It’s amazing to consider there are, today, over 3 hundred million bicycles in China. A far cry to their popularity as late since the 1940’s when there were only around fifty per cent of a million bicycles in the complete of that country.
What’s peculiar is that the Chinese bicycle industry, according to Internet research, seemingly have begun in exactly the same way that the British bicycle industry finds itself today. In the late nineteenth and early twentieth centuries, the bicycles for sale in China were of good quality and imported from Britain, Germany and the U.S., with British bicycle producers exhibiting their machines in China. ร้านจักรยาน สุวรรณภูมิ The first production lines set up by the biggest Chinese importers were all from imported components and in tiny quantities compared to the variety of bicycles being ridden and sold in Europe and America.
Today, we have gone full circle. Where Britain and Europe used to supply all the Chinese market, China is currently producing around a staggering 64 million bicycles a year. Surprisingly, though, their export rate is showing some signs of decline. The largest manufacturer of bicycles is Taiwan. Where Britain was once the supplier of high-quality bicycles into China, it is the imports back in Europe which are good quality, with prices to match. In years gone by, anything imported was always considered of inferior quality and price premiums could be likely on British-made products. While cheap bicycles less than 100 GBP are available online, or within high-street catalogue shops, most high street bicycle shop prices are far and away above this. A recently available search of both independent and high street chain bicycle shops showed bicycles priced between 400 GBP and 1,000 GBP, nearly which result from Taiwan, or America.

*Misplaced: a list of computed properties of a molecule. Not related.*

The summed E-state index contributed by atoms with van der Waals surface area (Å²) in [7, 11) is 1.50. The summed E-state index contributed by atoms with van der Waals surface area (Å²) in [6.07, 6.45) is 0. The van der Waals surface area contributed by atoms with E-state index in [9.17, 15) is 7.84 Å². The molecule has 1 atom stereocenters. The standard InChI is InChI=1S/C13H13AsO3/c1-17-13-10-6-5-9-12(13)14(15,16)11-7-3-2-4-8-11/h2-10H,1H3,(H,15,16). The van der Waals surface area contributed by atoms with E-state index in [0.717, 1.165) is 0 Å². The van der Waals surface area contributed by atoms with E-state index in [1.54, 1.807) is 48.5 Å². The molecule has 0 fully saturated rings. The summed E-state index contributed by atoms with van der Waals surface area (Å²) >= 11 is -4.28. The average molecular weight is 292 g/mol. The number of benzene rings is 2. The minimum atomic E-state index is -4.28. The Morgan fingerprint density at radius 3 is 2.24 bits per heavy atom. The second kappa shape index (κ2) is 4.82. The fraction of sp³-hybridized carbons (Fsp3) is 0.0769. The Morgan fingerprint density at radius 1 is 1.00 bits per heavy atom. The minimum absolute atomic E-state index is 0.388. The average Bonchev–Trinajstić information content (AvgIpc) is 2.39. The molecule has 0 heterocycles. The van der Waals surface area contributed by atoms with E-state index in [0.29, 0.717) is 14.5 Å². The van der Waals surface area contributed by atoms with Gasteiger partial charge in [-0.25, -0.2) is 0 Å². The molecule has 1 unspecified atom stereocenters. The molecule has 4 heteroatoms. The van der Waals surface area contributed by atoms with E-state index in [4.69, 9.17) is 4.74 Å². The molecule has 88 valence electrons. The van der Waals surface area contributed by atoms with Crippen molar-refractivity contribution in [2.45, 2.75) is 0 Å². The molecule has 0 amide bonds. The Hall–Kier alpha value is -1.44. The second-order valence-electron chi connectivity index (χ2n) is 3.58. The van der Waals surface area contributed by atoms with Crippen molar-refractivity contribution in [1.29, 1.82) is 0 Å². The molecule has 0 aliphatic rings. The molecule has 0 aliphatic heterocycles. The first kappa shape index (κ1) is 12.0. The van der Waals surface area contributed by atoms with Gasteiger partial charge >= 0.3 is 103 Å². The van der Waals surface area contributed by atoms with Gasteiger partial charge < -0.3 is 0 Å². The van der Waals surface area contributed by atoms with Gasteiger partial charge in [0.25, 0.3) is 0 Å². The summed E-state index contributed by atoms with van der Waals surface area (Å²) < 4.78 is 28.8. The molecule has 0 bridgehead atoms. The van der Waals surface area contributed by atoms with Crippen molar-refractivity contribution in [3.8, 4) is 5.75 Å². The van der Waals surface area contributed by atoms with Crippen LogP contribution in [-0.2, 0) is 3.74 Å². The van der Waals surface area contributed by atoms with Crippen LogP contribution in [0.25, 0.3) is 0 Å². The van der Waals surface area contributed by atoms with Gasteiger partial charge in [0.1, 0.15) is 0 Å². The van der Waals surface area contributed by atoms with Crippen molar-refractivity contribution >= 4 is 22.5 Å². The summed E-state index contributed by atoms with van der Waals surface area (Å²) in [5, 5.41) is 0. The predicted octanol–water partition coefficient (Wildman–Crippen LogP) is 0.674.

So how about the humble British bicycle manufacturer? Do they still exist? British production rates have declined year on year from 325,000 units in 2003, to approximately 80,000 units in 2007. Compare this to the imports of around 3.5 million, and we get a huge contrast to true British production. Where they exist, they look like, typically, made-to-order and appear to cater for the specialist markets of, like, Sports, Special Needs, industrial heavy-duty work bicycles – for deliveries, etc. – or the high-end, hand-built classic leisure market.
What did surprise me when searching the prices was the apparent insufficient knowledge concerning which of the stocks were British. All of the opinion was – probably quite rightly – that all the stock was imported or, if of some British origin, then only assembled in Britain from imported components – exactly since the China market started at the turn of the twentieth century.